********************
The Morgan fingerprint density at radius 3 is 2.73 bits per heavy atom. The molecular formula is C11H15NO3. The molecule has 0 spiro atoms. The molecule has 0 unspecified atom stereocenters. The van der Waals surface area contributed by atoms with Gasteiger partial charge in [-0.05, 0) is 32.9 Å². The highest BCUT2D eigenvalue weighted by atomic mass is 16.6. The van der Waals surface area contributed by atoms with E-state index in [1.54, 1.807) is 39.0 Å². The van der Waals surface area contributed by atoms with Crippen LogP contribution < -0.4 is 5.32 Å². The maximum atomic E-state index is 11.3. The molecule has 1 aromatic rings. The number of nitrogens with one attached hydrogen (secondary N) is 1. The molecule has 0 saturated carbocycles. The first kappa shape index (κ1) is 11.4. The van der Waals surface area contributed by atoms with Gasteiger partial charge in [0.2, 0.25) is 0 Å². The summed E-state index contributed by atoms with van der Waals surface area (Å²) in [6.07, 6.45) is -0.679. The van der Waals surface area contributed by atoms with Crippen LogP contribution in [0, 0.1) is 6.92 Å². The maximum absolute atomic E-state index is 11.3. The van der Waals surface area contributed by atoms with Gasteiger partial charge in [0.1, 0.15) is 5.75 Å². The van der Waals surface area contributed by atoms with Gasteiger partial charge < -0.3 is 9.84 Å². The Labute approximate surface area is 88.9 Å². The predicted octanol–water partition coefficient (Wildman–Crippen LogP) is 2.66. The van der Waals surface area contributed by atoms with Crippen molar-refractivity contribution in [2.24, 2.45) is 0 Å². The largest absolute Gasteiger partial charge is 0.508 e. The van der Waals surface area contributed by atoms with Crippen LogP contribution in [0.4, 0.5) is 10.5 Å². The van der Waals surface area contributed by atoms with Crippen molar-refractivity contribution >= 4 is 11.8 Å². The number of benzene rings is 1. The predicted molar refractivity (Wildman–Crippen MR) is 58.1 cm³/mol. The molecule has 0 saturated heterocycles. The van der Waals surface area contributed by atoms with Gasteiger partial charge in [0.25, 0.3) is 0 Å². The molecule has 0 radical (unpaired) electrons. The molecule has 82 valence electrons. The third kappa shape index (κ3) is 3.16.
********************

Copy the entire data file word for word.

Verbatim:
The Morgan fingerprint density at radius 3 is 2.73 bits per heavy atom. The molecular formula is C11H15NO3. The molecule has 0 spiro atoms. The molecule has 0 unspecified atom stereocenters. The van der Waals surface area contributed by atoms with Gasteiger partial charge in [-0.05, 0) is 32.9 Å². The highest BCUT2D eigenvalue weighted by atomic mass is 16.6. The van der Waals surface area contributed by atoms with E-state index in [1.54, 1.807) is 39.0 Å². The van der Waals surface area contributed by atoms with Crippen LogP contribution < -0.4 is 5.32 Å². The maximum atomic E-state index is 11.3. The molecule has 1 aromatic rings. The number of nitrogens with one attached hydrogen (secondary N) is 1. The molecule has 0 saturated carbocycles. The first kappa shape index (κ1) is 11.4. The van der Waals surface area contributed by atoms with Gasteiger partial charge in [0.2, 0.25) is 0 Å². The summed E-state index contributed by atoms with van der Waals surface area (Å²) in [6.07, 6.45) is -0.679. The van der Waals surface area contributed by atoms with Crippen LogP contribution in [0, 0.1) is 6.92 Å². The maximum absolute atomic E-state index is 11.3. The van der Waals surface area contributed by atoms with Gasteiger partial charge in [0.1, 0.15) is 5.75 Å². The van der Waals surface area contributed by atoms with Gasteiger partial charge < -0.3 is 9.84 Å². The Labute approximate surface area is 88.9 Å². The predicted octanol–water partition coefficient (Wildman–Crippen LogP) is 2.66. The van der Waals surface area contributed by atoms with Crippen molar-refractivity contribution in [2.24, 2.45) is 0 Å². The largest absolute Gasteiger partial charge is 0.508 e. The van der Waals surface area contributed by atoms with Crippen LogP contribution in [0.4, 0.5) is 10.5 Å². The van der Waals surface area contributed by atoms with Crippen molar-refractivity contribution >= 4 is 11.8 Å². The number of benzene rings is 1. The predicted molar refractivity (Wildman–Crippen MR) is 58.1 cm³/mol. The molecule has 0 saturated heterocycles. The van der Waals surface area contributed by atoms with Gasteiger partial charge in [0.25, 0.3) is 0 Å². The molecule has 0 radical (unpaired) electrons. The molecule has 82 valence electrons. The third kappa shape index (κ3) is 3.16.